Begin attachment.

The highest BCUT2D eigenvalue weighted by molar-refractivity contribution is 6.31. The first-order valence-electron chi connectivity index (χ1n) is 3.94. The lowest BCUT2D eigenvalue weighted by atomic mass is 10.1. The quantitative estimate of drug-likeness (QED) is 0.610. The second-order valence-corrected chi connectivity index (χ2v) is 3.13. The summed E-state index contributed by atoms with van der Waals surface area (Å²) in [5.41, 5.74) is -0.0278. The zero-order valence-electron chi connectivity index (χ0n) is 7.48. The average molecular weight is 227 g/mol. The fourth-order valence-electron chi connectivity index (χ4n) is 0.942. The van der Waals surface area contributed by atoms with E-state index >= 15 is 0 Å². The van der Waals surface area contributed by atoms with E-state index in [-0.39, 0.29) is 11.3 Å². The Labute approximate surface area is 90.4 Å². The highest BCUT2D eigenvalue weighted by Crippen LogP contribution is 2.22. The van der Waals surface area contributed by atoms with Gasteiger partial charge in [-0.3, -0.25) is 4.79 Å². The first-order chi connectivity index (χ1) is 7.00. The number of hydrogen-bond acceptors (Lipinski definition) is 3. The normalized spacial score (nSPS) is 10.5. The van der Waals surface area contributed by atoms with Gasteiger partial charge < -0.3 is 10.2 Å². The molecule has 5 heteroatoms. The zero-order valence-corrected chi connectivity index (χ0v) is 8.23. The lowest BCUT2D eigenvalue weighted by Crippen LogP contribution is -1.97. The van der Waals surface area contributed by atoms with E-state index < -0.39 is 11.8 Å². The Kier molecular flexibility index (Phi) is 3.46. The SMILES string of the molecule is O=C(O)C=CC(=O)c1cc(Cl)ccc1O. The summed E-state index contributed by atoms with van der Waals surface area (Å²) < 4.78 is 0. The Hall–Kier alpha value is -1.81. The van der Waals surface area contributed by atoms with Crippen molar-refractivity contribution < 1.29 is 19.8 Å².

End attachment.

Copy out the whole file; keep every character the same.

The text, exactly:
The highest BCUT2D eigenvalue weighted by molar-refractivity contribution is 6.31. The first-order valence-electron chi connectivity index (χ1n) is 3.94. The lowest BCUT2D eigenvalue weighted by atomic mass is 10.1. The quantitative estimate of drug-likeness (QED) is 0.610. The second-order valence-corrected chi connectivity index (χ2v) is 3.13. The summed E-state index contributed by atoms with van der Waals surface area (Å²) in [5.41, 5.74) is -0.0278. The zero-order valence-electron chi connectivity index (χ0n) is 7.48. The average molecular weight is 227 g/mol. The fourth-order valence-electron chi connectivity index (χ4n) is 0.942. The van der Waals surface area contributed by atoms with E-state index >= 15 is 0 Å². The van der Waals surface area contributed by atoms with E-state index in [-0.39, 0.29) is 11.3 Å². The Labute approximate surface area is 90.4 Å². The highest BCUT2D eigenvalue weighted by Crippen LogP contribution is 2.22. The van der Waals surface area contributed by atoms with Gasteiger partial charge in [-0.3, -0.25) is 4.79 Å². The first-order chi connectivity index (χ1) is 7.00. The number of hydrogen-bond acceptors (Lipinski definition) is 3. The normalized spacial score (nSPS) is 10.5. The van der Waals surface area contributed by atoms with Gasteiger partial charge < -0.3 is 10.2 Å². The molecule has 5 heteroatoms. The zero-order valence-corrected chi connectivity index (χ0v) is 8.23. The lowest BCUT2D eigenvalue weighted by Crippen LogP contribution is -1.97. The van der Waals surface area contributed by atoms with E-state index < -0.39 is 11.8 Å². The Kier molecular flexibility index (Phi) is 3.46. The SMILES string of the molecule is O=C(O)C=CC(=O)c1cc(Cl)ccc1O. The summed E-state index contributed by atoms with van der Waals surface area (Å²) < 4.78 is 0. The Hall–Kier alpha value is -1.81. The van der Waals surface area contributed by atoms with Crippen molar-refractivity contribution < 1.29 is 19.8 Å².